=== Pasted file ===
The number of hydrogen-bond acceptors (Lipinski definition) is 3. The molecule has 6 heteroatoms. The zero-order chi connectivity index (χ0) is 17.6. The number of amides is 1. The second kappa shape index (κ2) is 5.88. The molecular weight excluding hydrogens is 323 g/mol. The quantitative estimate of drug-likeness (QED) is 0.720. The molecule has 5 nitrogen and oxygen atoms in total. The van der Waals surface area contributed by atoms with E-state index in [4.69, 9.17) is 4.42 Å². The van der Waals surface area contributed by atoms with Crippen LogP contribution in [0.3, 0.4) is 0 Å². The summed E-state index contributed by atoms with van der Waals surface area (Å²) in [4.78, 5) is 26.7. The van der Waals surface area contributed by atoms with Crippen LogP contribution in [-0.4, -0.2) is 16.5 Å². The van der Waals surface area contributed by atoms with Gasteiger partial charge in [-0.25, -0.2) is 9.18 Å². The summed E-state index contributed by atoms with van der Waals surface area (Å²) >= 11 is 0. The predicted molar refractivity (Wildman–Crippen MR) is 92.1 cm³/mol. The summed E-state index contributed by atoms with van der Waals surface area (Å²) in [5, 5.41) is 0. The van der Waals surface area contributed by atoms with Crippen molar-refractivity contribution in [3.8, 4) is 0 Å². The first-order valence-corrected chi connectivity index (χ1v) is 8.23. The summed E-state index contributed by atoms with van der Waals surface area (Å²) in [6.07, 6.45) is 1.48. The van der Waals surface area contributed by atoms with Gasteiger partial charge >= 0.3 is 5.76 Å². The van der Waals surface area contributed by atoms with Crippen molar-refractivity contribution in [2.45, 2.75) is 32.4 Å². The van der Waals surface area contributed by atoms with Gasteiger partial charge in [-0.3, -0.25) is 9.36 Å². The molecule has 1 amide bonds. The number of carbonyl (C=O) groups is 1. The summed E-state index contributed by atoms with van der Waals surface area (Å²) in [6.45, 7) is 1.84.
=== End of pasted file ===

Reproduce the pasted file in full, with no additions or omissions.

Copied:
The number of hydrogen-bond acceptors (Lipinski definition) is 3. The molecule has 6 heteroatoms. The zero-order chi connectivity index (χ0) is 17.6. The number of amides is 1. The second kappa shape index (κ2) is 5.88. The molecular weight excluding hydrogens is 323 g/mol. The quantitative estimate of drug-likeness (QED) is 0.720. The molecule has 5 nitrogen and oxygen atoms in total. The van der Waals surface area contributed by atoms with E-state index in [4.69, 9.17) is 4.42 Å². The van der Waals surface area contributed by atoms with Crippen LogP contribution in [0.3, 0.4) is 0 Å². The summed E-state index contributed by atoms with van der Waals surface area (Å²) in [4.78, 5) is 26.7. The van der Waals surface area contributed by atoms with Crippen LogP contribution in [-0.4, -0.2) is 16.5 Å². The van der Waals surface area contributed by atoms with Gasteiger partial charge in [-0.25, -0.2) is 9.18 Å². The summed E-state index contributed by atoms with van der Waals surface area (Å²) >= 11 is 0. The predicted molar refractivity (Wildman–Crippen MR) is 92.1 cm³/mol. The summed E-state index contributed by atoms with van der Waals surface area (Å²) in [5, 5.41) is 0. The van der Waals surface area contributed by atoms with Crippen molar-refractivity contribution in [3.8, 4) is 0 Å². The first-order valence-corrected chi connectivity index (χ1v) is 8.23. The summed E-state index contributed by atoms with van der Waals surface area (Å²) in [6.07, 6.45) is 1.48. The van der Waals surface area contributed by atoms with Gasteiger partial charge >= 0.3 is 5.76 Å². The van der Waals surface area contributed by atoms with Crippen molar-refractivity contribution in [2.45, 2.75) is 32.4 Å². The van der Waals surface area contributed by atoms with Gasteiger partial charge in [-0.3, -0.25) is 9.36 Å². The molecule has 1 amide bonds. The number of carbonyl (C=O) groups is 1. The summed E-state index contributed by atoms with van der Waals surface area (Å²) in [6.45, 7) is 1.84.